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Sailfish 25

Below is an article by Sailfish 25 owner John Goodluck

 

 

 
 

 
 

 
 
 
 

Sailfish 25/016 SHEARWATER  - Work in progress

 

In my years as a Yacht Broker on the rivers Orwell and Deben, I was always aware that the only thing wrong with most boats was the interfering owners who constantly tried to ‘improve’ on the original.  So in my retirement years, on buying Shearwater for pleasurable sailing, I vowed to keep her uncomplicated, with minimal trinkets.

This suited the lazy side of me that loves laying at anchor and watching the world go by. Things haven’t gone entirely to plan as the first year of ownership was marred by an engine which was hard to start and just didn’t sound right to my old experienced ears.

Discussing this with an engineer we removed the top part of the engine and discovered a hairline crack in the cylinder sleeve. Three strong men removed the engine and it was taken away to be completely stripped.

This showed the wear and tear expected on a 1979 Japanese Kabota 12 hp twin cylinder engine and after visiting every single Marina on this coast I was given the same story ‘ Parts can’t be obtained for an engine of this age, best to throw it away and fit a nice new one cylinder job’. After all, the Kabota was designed as cement-mixer engine and the Hydro marine DM 12 ones were sent over for a handful of boats, of which the Sailfish 25 was one.

But driving past a local racing engineer yard, a professional, clean place producing Racing Car engine parts I cheekily called in to ask if they knew what the engine was in my van and could parts be made for it. Instant recognition plus an order for new interior parts was the outcome. These new shiny metallic objects were then taken to a Fred Dibnah look-alike in an old shed up a long track amongst local woods…… with seasoned fingers the entire engine was reassembled and after a test run on his bench, was hoisted aloft and re-sprayed to look and sound like a spanking new twin cylinder expensive engine.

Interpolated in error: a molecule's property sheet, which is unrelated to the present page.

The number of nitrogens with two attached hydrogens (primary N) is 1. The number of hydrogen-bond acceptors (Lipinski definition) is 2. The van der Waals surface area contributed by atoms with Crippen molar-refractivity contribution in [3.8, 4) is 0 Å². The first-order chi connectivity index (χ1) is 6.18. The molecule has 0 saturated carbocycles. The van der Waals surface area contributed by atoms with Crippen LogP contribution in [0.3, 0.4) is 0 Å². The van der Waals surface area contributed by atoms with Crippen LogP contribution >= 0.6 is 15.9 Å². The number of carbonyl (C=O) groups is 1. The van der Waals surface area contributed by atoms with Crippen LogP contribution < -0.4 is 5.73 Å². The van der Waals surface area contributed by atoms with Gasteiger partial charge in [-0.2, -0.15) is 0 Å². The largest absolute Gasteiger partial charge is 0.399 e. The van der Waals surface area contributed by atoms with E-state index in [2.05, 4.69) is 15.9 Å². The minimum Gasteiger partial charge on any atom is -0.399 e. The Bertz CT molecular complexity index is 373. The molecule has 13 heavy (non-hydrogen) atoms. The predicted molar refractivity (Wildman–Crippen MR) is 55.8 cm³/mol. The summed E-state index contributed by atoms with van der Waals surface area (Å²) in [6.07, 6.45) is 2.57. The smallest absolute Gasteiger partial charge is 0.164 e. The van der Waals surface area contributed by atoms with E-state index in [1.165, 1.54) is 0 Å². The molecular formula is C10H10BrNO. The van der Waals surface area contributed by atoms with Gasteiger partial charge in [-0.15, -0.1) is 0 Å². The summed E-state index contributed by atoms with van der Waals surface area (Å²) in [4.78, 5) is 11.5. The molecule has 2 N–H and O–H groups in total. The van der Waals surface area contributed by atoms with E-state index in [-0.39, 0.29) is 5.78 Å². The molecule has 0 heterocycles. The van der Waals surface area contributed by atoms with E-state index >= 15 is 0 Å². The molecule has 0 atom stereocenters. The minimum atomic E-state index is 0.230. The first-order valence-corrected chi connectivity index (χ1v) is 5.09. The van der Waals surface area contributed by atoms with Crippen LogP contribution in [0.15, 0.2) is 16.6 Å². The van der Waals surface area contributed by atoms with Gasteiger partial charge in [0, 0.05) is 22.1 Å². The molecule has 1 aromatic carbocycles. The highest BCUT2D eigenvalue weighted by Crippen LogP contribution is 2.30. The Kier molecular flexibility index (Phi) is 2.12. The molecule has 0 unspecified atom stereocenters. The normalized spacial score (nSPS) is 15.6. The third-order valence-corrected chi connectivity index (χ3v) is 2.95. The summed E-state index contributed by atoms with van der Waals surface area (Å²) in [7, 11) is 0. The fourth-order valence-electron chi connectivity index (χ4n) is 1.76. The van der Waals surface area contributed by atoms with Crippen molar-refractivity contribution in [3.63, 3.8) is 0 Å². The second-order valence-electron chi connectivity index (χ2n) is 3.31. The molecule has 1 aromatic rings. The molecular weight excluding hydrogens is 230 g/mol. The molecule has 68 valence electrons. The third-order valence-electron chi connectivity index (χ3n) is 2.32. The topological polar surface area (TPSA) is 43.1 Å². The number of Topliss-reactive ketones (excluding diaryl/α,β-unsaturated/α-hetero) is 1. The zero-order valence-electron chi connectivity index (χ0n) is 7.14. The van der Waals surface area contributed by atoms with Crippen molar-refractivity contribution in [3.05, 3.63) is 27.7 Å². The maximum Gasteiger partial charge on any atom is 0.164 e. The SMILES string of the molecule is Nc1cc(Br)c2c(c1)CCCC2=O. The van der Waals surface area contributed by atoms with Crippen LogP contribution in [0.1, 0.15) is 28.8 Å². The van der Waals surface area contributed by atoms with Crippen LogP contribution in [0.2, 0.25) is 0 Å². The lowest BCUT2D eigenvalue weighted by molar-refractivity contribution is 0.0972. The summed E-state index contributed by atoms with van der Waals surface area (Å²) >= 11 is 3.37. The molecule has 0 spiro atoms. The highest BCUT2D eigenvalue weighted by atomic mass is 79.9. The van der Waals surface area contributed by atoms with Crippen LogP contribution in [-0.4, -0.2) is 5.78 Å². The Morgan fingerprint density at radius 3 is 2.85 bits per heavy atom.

Mike at the Martlesham Boat Yard was able to lower this back onto the engine blocks, using his on -site machinery and fitting perfectly back in it now runs like a new engine at the cost of around £800 all told.  

We are very proud of this as it would have been so simple to throw this away and replace it by a smaller, less effective modern engine and I would miss the beautiful deep-throated sound of the original.

 

One year on…. I couldn’t understand why Shearwater persisted in laying over in her berth, after all she is in soft mud and draws only 1ft1in with the keel up. I have never been able to insert the keel rods which hold the keel in place when raised due to the cable being too long -  so decided to remove the ‘table – top’ and discovered that the extremely thick  keel-raising cable had snapped leaving the keel permanently down and no amount of my efforts on the hydraulic pump made any difference. She was now drawing 3ft 7in – too deep for her berth. This has been caused by the rusting up of pulley wheels on which the cable runs and my lack of knowledge and judgment has meant that it has not been maintained or greased, which may have saved the situation (the other Sailfish 25 September Time, that lays in our Marina, has checked the same pulley wheels on his boat, which are seized and is now able to save his cable from snapping).

Once again Mike (Yard Owner) to the rescue as he arrived with a series of jacks, welding equipment and steel cables and set to task holding the extremely heavy keel up in place as Shearwater grounded on each tide. 

Several snapped cables later we managed to secure the keel and insert the rods. The wonderful thing about laying in Martlesham Creek is that, despite it looking like a back-water, it is a hive of knowledgeable old salts and as I write I am awaiting a brand new cable from one such Sea-dog.

Having survived an exploding motor-boat close by this Winter, when 15 foot high flames were dowsed by five fire engines, and having a toasted horse-shoe lifebuoy as my only damage sustained, could I now be in for a quiet time on anchor, glass in hand, once again watching the world and the tides go by ? I hope so.

Yours Aye, John G.

Sailfish 25/016 Shearwater